Researching ‘going out’ for people affected by dementia – including finding their way and getting lost

Meet Katie Gambier-Ross, Research Fellow and PhD candidate at the University of Edinburgh.

Favourite things? 

  • Book – Slaughterhouse-Five by Kurt Vonnegut.
  • Way to spend time – In or on the ocean!
  • Memory – Spending summers in my hometown of Kinsale, Ireland, with friends and family, sailing and swimming in the ocean. One day in particular stands out in the summer of 2013 that my friends and I still refer to as ‘boat day’. 
Katie Gambier-Ross

Why dementia research? 

Mom was a dementia specialist nurse and I saw first-hand how her work brought her, and the people around her, so much joy and fulfilment. 

I chose to work in dementia research because there are so many misconceptions about dementia.

By better understanding people’s lived experience, we can tackle stigma and discrimination, and enable people to lead lives of meaning and purpose regardless of their diagnosis. 

How has Alzheimer’s Society supported your work? 

Alzheimer’s Society funded my PhD studentship, which began in September 2017. My research aimed to understand the experiences of ‘going out’ for people with dementia and carers – including finding their way, getting lost and being reported missing. 

Through walking interviews, traditional interviews and group discussions, I found that people were still very active and engaged in their local communities and that being able to go out was important for their wellbeing.

I also documented challenges that people face when navigating, and the strategies they use to overcome and avoid these.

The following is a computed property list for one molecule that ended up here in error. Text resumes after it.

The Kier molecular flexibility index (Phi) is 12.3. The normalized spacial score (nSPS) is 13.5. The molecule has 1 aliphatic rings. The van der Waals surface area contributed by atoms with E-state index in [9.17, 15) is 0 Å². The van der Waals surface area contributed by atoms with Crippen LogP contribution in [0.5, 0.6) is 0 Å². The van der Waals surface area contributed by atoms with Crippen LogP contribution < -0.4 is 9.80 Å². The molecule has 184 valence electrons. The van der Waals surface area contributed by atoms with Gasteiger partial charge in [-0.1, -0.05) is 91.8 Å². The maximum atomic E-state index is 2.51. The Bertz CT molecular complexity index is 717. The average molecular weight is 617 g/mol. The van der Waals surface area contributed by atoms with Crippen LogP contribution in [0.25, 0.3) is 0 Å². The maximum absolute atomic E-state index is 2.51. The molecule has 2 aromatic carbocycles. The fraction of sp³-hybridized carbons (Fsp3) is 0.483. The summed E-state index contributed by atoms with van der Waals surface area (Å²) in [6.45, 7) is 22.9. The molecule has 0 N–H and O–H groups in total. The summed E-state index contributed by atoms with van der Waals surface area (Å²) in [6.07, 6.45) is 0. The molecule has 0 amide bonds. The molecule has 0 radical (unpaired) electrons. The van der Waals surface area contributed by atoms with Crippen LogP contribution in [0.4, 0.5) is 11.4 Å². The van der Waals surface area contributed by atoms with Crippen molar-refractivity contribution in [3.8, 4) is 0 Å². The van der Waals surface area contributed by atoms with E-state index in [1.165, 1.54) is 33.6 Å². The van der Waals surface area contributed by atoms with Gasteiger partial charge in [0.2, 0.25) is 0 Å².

What are you currently working on? 

I am working on getting my PhD research out into the world so it can be useful! One way I plan to do this is by producing a guidebook based on my PhD findings.

This could be used by search and rescue teams when people with dementia are reported missing. 

What difference do you hope this will make? 

As well as helping searches, I hope my PhD research will encourage other researchers to consider more creative and innovative methods, such as walking interviews. 

I also hope my research will add to the new and growing body of research known as ‘critical dementia studies’, which examines the diversity that exists among people living with dementia. 

In what direction would you like to take your research in future? 

The people who participated in my PhD research were all so unique and they taught me that, despite living with dementia, it did not define them. 

I would like to learn more about how people’s experiences of dementia intersect with their experiences of gender, sexuality, ethnicity and socio-economic status.

This could be used to ensure that dementia policy and practice are as inclusive as possible. 

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